The lines of questioning are really where the students’ hands will get dirty. It is also the place where I have to be selective. The various critical methods are at base lines of questioning. Which critical methods to teach is an important question. It seems to me that there are certain methods that are crucial to most good exegetical endeavors. Though I do not want to intimate that a text’s meaning lies wholly in the historical, I do not think there is any way not to deal with some of the historical questions. I also think that grammatical analysis, literary criticism (broadly construed), and other critical methods are vital and will need to be broached. The difficulty for me will be what line of questioning not to include in the “hands on” part of the course.
Anyway, circles and lines…maybe I have a title for my first lecture and themes to return to throughout the term.
- Previously I had some reflections on teaching exegesis. I’ve now had my first go at lectures on Word Studies and Historical-Cultural Background. My initial thought? There is absolutely too much information for seminary students to digest. Courses on exegetical methods cannot hope to do much more than present some 1) general ideas about methodological approaches, 2) helpful tools for the task, and 3) encouragement in light of the enormity of the task. (NB: ‘some’ is a key word in the previous sentence.) The question then becomes, “What is the pertinent information? What, among all of the ‘stuff’, should students be aware of and exposed to?” For example, what do students really need to know about the historical and cultural background of the NT? I suppose the answer to that question varies depending on what text is under investigation. Ultimately, I also suppose the answer to the question should be “as much as possible!” A better question then is “What (and how much!) can instructors teach students about the historical and cultural background of the NT in one (possibly more, but still one section of a 10-week course) lecture?” I came to class armed with loads of information. I was prepared to retell the story (legend?) behind the LXX. I had some notes on the Hasmonean dynasty and the Second Temple period. I was even ready to discuss some of the specific Hellenistic literature relevant to NT studies. But, we only had time to barely touch on these things. I offered an analogy for what I was doing. It was a bit like being at a party and having someone introduce you to a person but then leaving the two of you behind to get acquainted on your own. I could only introduce the students to the idea that investigation of Judaic and Hellenistic literature would bolster their NT exegetical work. When I could I tried to acquaint the students with some of the literature or at least to sources that would acquaint them. In the end I left class feeling a bit overwhelmed. I can only imagine how the students felt. And, in the end, many of them are wondering what they need to do to write their exegesis papers. How much historical and cultural background information ought to find its way into their papers? The only answer I could give was “enough”. Word studies are not as overwhleming as historical-cultural background. They can lead into some pretty intense historical investigation though. My focus with the word studies lecture was to emphasize the contextuality of the word under consideration. One cannot do a word study of dikaiosyne. One can, however, do a word study of dikaiosyne in Matthew 5. In addition to contextualizing word studies, I also emphasized some of the exegetical fallacies to avoid. I didn’t feel as overwhelmed and incompetent with the word study lecture as I did with the historical background one.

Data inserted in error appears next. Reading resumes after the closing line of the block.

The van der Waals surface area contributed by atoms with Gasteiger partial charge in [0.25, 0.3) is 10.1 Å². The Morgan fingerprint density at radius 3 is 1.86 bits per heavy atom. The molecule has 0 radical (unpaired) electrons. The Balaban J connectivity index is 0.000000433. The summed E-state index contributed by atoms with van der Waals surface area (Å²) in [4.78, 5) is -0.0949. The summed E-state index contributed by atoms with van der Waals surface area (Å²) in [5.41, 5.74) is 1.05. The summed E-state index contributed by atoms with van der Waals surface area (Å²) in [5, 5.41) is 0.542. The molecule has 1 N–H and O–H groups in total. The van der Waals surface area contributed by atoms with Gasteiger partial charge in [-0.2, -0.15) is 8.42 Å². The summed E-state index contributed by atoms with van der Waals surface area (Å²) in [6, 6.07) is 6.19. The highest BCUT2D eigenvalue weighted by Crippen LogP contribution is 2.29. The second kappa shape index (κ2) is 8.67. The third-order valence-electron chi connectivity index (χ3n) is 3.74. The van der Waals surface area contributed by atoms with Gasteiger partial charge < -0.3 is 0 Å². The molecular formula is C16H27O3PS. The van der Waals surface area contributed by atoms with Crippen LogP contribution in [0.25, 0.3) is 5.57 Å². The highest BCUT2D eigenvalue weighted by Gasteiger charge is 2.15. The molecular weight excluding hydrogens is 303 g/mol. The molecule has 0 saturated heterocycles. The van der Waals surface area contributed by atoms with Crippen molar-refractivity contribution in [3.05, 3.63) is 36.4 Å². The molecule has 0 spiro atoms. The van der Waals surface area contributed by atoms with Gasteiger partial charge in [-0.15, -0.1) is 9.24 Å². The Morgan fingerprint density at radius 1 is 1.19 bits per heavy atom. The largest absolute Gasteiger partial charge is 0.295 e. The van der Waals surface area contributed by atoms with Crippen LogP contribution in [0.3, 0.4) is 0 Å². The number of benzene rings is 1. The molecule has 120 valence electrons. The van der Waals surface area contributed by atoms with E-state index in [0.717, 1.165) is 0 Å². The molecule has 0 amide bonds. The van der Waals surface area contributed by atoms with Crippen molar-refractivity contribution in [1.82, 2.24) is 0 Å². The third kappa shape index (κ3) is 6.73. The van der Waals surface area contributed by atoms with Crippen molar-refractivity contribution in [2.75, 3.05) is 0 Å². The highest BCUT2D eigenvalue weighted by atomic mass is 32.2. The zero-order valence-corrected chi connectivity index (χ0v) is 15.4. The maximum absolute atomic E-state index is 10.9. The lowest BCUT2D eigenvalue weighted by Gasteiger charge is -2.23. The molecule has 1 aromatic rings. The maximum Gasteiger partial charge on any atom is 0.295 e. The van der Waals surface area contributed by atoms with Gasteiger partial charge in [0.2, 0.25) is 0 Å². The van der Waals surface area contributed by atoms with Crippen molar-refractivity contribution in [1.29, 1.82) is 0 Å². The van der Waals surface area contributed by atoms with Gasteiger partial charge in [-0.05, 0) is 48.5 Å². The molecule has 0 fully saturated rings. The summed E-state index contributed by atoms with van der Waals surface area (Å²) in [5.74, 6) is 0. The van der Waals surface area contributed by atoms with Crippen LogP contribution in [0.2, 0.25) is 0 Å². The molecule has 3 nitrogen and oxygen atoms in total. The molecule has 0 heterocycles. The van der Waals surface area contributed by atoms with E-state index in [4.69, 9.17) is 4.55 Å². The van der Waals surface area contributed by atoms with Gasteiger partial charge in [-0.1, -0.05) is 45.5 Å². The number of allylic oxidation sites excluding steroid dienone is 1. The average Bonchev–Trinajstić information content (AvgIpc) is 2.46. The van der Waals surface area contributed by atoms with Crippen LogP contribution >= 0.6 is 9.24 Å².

- Previously, I noted that I planned to work up some thoughts about the two theological commentaries that have recently begun to appear on book shelves. Yesterday Fuller’s boookstore finally replenished their copies of Stephen Fowl’s commentary on Philippians in the Two Horizons series. I have only read the first few pages of the introduction. The most promising thing for me is his short initial section entitled, “Writing a Theological Commentary.” I will want to say more about his thoughts on this task later. Stay tuned.
The Christian Science Monitor has two thoughtful editorials relating to the confluence of patriotism and religion. They both end with similar challenges: Americans need to read more about their history.
This July 4, Americans – and their leaders in particular – must take care not to play the patriotism card against opponents. They should refrain from questioning “love … for one’s country” (as Webster’s defines the word), and keep instead to a debate about the substance of ideas, and how well those ideas fit within the Founders’ democratic framework. To do that, they must be familiar with the founding history and documents. Which augers a little reading this year, along with burger flipping.